The second largest city in San Diego County, Chula Vista first addressed climate change in our county.  

Chula Vista Climate Plans
In 2000, Chula Vista adopted a Carbon Dioxide Reduction Plan, followed by the 2008 Climate Mitigation Plans and the 2011 Climate Action Plan. At each step in Chula Vista's planning process, the city included a broad group of stakeholders. Learn more about Environmental Health Coalition's response to the Climate Change Working Group’s Recommendations on Climate Adaptation Strategies.

Chula Vista Bayfront Master Plan
As part of the Bayfront Coalition, EHC and six other non-profit organizations negotiated a Settlement Agreement with the City of Chula Vista and Port of San Diego concerning the proposed development of the Chula Vista Bayfront. The agreement includes a comprehensive energy section (page 22 ff.)  “to ensure that the proposed project is comprised of high performance and high energy-efficient buildings and clean, efficient generation.”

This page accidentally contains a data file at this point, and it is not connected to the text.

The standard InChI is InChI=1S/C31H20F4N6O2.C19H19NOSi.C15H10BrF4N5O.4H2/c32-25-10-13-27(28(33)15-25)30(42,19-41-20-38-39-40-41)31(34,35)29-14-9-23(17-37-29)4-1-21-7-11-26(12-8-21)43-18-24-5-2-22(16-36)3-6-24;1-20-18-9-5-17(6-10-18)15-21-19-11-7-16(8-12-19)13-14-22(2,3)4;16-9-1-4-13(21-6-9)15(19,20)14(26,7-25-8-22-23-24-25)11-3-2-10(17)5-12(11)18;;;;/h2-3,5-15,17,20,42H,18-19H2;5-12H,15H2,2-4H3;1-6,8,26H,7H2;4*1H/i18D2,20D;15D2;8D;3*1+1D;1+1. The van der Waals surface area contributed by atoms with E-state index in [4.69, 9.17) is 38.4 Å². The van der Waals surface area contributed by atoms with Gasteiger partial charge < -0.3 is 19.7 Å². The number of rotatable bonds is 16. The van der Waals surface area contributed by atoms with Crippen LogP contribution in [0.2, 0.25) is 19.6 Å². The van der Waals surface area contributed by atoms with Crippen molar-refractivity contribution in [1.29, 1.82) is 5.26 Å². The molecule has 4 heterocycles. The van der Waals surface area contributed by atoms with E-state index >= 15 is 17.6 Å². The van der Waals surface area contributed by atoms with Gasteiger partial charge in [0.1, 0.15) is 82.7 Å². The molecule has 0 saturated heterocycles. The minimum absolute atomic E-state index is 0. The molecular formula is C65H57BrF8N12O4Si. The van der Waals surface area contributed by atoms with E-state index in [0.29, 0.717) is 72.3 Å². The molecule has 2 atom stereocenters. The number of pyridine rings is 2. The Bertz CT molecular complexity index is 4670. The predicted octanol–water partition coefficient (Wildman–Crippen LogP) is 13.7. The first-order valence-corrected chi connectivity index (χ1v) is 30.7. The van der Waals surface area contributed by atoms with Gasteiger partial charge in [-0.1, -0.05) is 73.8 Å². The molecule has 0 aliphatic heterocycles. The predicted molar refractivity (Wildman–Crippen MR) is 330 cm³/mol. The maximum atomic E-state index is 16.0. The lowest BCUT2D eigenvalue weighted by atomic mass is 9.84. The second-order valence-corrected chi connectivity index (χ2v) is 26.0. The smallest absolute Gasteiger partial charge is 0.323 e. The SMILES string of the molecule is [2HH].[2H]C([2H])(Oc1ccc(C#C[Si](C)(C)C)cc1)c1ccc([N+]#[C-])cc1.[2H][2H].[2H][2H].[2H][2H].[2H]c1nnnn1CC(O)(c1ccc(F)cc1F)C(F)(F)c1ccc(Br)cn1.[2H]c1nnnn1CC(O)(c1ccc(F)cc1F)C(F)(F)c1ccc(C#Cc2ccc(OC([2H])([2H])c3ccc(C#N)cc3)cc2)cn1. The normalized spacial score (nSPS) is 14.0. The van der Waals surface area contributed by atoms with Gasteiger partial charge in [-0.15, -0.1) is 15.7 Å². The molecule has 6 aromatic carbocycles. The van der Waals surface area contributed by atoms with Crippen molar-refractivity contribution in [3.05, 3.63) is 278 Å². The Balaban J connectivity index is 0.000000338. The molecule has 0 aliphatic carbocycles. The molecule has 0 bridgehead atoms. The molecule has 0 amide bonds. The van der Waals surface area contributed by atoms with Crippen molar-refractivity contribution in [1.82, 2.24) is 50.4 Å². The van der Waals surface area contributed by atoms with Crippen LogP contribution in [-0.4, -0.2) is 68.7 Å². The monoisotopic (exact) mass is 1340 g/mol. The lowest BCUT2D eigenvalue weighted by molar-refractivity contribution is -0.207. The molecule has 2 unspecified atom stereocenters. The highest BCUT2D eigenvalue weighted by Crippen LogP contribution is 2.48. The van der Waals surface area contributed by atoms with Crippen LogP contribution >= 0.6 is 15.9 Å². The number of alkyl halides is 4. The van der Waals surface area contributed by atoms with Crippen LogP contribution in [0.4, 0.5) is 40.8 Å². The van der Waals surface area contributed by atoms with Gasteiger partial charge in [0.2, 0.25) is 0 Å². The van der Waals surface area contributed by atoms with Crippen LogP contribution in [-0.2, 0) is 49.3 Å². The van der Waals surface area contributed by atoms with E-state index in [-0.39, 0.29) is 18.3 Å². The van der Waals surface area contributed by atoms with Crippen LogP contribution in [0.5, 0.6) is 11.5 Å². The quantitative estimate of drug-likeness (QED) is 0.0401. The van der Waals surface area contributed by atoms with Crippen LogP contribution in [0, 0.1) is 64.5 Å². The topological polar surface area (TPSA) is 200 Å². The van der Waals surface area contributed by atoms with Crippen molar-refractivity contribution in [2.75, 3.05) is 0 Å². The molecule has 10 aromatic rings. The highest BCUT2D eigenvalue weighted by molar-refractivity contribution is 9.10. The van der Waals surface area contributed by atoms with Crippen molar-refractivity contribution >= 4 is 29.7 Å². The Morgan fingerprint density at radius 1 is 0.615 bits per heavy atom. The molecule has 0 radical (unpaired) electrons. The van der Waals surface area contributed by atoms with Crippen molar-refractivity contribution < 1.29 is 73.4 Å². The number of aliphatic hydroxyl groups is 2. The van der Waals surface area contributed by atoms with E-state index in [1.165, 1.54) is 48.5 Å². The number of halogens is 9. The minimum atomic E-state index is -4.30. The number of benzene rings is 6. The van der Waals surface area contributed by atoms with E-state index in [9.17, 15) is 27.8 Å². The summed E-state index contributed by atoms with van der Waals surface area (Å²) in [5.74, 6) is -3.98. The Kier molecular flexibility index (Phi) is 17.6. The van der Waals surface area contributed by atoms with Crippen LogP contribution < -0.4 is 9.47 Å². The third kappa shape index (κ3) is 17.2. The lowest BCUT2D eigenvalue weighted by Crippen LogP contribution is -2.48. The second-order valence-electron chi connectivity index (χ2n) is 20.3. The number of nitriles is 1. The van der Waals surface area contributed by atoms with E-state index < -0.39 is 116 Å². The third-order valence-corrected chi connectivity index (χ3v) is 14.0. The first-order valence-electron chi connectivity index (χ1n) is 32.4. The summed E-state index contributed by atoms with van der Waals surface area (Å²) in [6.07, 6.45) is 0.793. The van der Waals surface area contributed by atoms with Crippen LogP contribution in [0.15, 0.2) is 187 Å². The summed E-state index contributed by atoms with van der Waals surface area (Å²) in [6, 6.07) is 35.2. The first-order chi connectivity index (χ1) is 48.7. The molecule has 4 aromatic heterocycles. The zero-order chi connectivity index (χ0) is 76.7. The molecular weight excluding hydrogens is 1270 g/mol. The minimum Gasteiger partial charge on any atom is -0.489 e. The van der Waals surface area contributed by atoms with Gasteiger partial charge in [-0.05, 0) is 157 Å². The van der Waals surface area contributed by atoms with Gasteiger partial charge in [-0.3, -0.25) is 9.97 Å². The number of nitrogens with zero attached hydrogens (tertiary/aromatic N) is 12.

The Settlement Agreement also created a Wildlife Advisory Group to evaluate and make recommendations concerning climate change and rising sea levels on the area’s wildlife. The creation process for the National Resources Management Plan will consider the group's recommendations.

Chula Vista General Plan
The 2005 Chula Vista General Plan includes objectives for improving local air quality (Objective E6) and promoting energy conservation (Objective E7). 

EHC participated as a member in the Environment, Open Space and Sustainable Development Subcommittee and as a strong advocate for inclusion of Policies E 6.4 and E 6.5:

  • Policy E 6.4: Avoid siting new or re-powered energy generation facilities and other major toxic air emitters within 1,000 feet of a sensitive receiver or the placement of a sensitive receiver within 1,000 fee of a major toxic emitter. (Note: this policy supported a decision of the California Energy Commission to deny an expansion permit for MCC Peaker Plant.)
  • Policy E 6.5: Ensure that plans developed to meet the city’s energy demand use the least polluting strategies whenever practical. Conservation, clean renewables, and clean distributed generation should be considered as part of the city’s energy plan, along with larger natural gas-fired plants.